Allotment garden: Catch up in spring

Where has the spring been?

After the snows of March, the rains that followed and for me, a brief but beautiful holiday in the sun, I’ve felt behind in my plans and activities on the allotment garden.

There has been sporadic gaps in the miserable weather where I’ve thrown on my wellies and nipped to the plot, but then a bumper spring Saturday arrived. The sun shone, the T-Shirt was on and I even broke a sweat.

A few weeks ago, I wrote a blog post about the importance of sharing our allotment gardening stories. There’s a fantastic community of allotment holders and kitchen gardeners online and our stories are hugely important to inspire, support and encourage others to take up an allotment or kitchen garden and enjoy all the benefits they provide.

The two years on the allotment has had its highs and lows. I often wonder if I should be further down the line with the cultivation of the entire plot. However, the overgrown, Mares-tail ridden garden that loves to flood in the winter has come a long way. And, I have so much more to create, build, grow and importantly enjoy.

The sun is still tickling my skin and there’s a big spring in my gardening step. Here’s a little view from the Sharpen Your Spades plot.

Allotment in spring


Build beds

Despite delays elsewhere, improving the existing raised beds and building new ones is a task I have managed to get on with.

I didn’t want raised beds when I took on the current plot. However, they are a necessity against the floods suffered by our allotment site. I’ve come to terms with having raised beds and have since discovered the benefit they provide.

Improved paths

Combined with the raised beds, the dug-out paths backfilled with woodchip have prevented the problems with flooding and made maintenance much easier. However, they don’t prevent the indestructible Horsetail from rearing its head. This year, I’ve decided to lay permeable weed membrane over the paths and cover with fresh woodchip as a means of tackling the problem and make maintenance even easier.

You can turn woodchips into compost. The benefit of woodchip paths is they rot down perfectly well on their own and turn into surprisingly nice organic matter. A number of plot holders on the site dig the paths out every few years and use the material to top up their raised beds or fill new ones.

Sowing and Planting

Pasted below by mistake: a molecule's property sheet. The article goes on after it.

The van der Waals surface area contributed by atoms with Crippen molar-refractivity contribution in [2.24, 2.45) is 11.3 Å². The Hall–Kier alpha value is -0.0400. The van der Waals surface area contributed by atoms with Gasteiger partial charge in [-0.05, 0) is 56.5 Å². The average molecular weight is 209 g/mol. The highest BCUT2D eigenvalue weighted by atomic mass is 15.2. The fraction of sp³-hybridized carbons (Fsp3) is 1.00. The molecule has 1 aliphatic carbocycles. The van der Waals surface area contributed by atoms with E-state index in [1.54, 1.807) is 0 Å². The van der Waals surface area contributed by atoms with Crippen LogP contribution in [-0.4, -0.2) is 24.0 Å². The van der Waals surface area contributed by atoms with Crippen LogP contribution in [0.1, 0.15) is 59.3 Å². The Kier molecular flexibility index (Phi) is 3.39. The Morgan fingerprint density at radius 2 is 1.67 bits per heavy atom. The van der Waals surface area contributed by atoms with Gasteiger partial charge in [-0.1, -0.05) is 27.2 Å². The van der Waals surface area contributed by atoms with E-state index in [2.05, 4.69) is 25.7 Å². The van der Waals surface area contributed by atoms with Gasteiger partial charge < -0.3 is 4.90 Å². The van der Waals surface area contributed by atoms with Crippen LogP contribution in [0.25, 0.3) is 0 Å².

The shallots are in. They are a fantastic ingredient for the kitchen and I’m surprised this is the first year I’ve grown them.

I’ve had the urge to grow my own onions to pickle and provide for the table over the Christmas period for quite a while, but I’ve found choosing a suitable variety to make the large, crisp pickled onions I love has been tricky. I’m growing this crop of shallots to see if they make good pickled onions.


The seed potatoes have been screaming at me to put them in the ground. Finally, the job is done and I’m already licking my lips at the prospect of beautiful new Charlotte potatoes, dripping in butter as a delicious summer treat.

Potato in hand

Potato ground

Potatoes are the only crop I’ve grown not using a no-dig approach. I’m not sure why as its absolutely possible. I’ll look to make the move next year.


The rhubarb is teasing me. I’ve watched with jealousy the photos on Instagram and Twitter from others enjoying their first rhubarb harvests of the year, dreaming of crumble. My rhubarb is poking its head above the soil, whispering taunts and yawning lazily.



It’s worth the wait. I have two varieties, Raspberry Red and the popular culinary choice, Valentine.


Radish is super-fast food from the plot. If things had gone to plan and I’d sown earlier, the first radishes would almost be ready for plucking.


Radish seeds

I’ve sown a few short rows of two different varieties. Mr Fothergills Sparkler 3 has an attractive bright red colour with a white tip, a crisp texture and peppery flavour.

From Rob Smith’s Heritage Range, an old Italian variety called Giant Butter. This crimson-skinned radish will grow to around 5cm in diameter without becoming woody in texture.

I’ll sow again in a week or two to enable a succession of tasty radishes to liven up a salad in the latter part of the spring. Yum!